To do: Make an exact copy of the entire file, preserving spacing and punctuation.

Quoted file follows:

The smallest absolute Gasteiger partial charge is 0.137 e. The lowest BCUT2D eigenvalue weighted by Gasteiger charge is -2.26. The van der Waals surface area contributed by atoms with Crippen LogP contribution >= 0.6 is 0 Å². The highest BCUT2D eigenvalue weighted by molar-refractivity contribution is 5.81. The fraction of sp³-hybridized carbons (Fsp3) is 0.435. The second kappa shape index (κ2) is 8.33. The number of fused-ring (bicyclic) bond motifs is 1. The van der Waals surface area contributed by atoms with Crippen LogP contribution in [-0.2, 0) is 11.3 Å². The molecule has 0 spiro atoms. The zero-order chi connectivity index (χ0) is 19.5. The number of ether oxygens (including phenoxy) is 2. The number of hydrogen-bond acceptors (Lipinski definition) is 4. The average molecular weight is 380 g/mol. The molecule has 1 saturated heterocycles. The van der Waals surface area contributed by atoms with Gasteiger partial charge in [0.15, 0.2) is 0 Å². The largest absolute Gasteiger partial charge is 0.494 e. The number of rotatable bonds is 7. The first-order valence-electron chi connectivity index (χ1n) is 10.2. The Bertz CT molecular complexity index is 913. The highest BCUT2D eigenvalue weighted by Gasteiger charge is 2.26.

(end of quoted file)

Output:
The smallest absolute Gasteiger partial charge is 0.137 e. The lowest BCUT2D eigenvalue weighted by Gasteiger charge is -2.26. The van der Waals surface area contributed by atoms with Crippen LogP contribution >= 0.6 is 0 Å². The highest BCUT2D eigenvalue weighted by molar-refractivity contribution is 5.81. The fraction of sp³-hybridized carbons (Fsp3) is 0.435. The second kappa shape index (κ2) is 8.33. The number of fused-ring (bicyclic) bond motifs is 1. The van der Waals surface area contributed by atoms with Crippen LogP contribution in [-0.2, 0) is 11.3 Å². The molecule has 0 spiro atoms. The zero-order chi connectivity index (χ0) is 19.5. The number of ether oxygens (including phenoxy) is 2. The number of hydrogen-bond acceptors (Lipinski definition) is 4. The average molecular weight is 380 g/mol. The molecule has 1 saturated heterocycles. The van der Waals surface area contributed by atoms with Gasteiger partial charge in [0.15, 0.2) is 0 Å². The largest absolute Gasteiger partial charge is 0.494 e. The number of rotatable bonds is 7. The first-order valence-electron chi connectivity index (χ1n) is 10.2. The Bertz CT molecular complexity index is 913. The highest BCUT2D eigenvalue weighted by Gasteiger charge is 2.26.